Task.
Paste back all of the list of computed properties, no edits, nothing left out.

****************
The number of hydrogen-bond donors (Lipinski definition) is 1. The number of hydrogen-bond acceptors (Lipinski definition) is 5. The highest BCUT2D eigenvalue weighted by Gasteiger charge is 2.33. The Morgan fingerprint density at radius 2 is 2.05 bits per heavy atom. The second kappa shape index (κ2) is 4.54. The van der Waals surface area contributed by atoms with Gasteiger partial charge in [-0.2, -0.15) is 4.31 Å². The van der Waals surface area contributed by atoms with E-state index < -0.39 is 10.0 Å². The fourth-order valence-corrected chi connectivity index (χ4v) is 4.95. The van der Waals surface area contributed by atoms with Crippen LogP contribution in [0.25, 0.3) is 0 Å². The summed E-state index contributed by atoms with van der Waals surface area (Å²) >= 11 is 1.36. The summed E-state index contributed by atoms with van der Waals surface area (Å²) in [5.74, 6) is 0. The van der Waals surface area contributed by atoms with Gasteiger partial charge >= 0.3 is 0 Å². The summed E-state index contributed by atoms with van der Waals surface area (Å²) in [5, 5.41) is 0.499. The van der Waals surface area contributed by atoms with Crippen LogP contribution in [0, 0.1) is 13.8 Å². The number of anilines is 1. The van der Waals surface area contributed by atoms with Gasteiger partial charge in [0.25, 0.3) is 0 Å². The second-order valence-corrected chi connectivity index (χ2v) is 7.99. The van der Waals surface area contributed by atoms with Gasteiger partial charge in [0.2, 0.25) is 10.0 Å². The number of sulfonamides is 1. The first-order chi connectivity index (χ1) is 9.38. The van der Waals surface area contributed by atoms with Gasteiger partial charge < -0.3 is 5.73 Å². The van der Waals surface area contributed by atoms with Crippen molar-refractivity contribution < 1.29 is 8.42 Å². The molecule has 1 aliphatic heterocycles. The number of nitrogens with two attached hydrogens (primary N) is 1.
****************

The number of hydrogen-bond donors (Lipinski definition) is 1. The number of hydrogen-bond acceptors (Lipinski definition) is 5. The highest BCUT2D eigenvalue weighted by Gasteiger charge is 2.33. The Morgan fingerprint density at radius 2 is 2.05 bits per heavy atom. The second kappa shape index (κ2) is 4.54. The van der Waals surface area contributed by atoms with Gasteiger partial charge in [-0.2, -0.15) is 4.31 Å². The van der Waals surface area contributed by atoms with E-state index < -0.39 is 10.0 Å². The fourth-order valence-corrected chi connectivity index (χ4v) is 4.95. The van der Waals surface area contributed by atoms with Crippen LogP contribution in [0.25, 0.3) is 0 Å². The summed E-state index contributed by atoms with van der Waals surface area (Å²) >= 11 is 1.36. The summed E-state index contributed by atoms with van der Waals surface area (Å²) in [5.74, 6) is 0. The van der Waals surface area contributed by atoms with Gasteiger partial charge >= 0.3 is 0 Å². The summed E-state index contributed by atoms with van der Waals surface area (Å²) in [5, 5.41) is 0.499. The van der Waals surface area contributed by atoms with Crippen LogP contribution in [0, 0.1) is 13.8 Å². The number of anilines is 1. The van der Waals surface area contributed by atoms with Gasteiger partial charge in [0.25, 0.3) is 0 Å². The second-order valence-corrected chi connectivity index (χ2v) is 7.99. The van der Waals surface area contributed by atoms with Gasteiger partial charge in [0.2, 0.25) is 10.0 Å². The number of sulfonamides is 1. The first-order chi connectivity index (χ1) is 9.38. The van der Waals surface area contributed by atoms with Gasteiger partial charge < -0.3 is 5.73 Å². The van der Waals surface area contributed by atoms with Crippen molar-refractivity contribution < 1.29 is 8.42 Å². The molecule has 1 aliphatic heterocycles. The number of nitrogens with two attached hydrogens (primary N) is 1.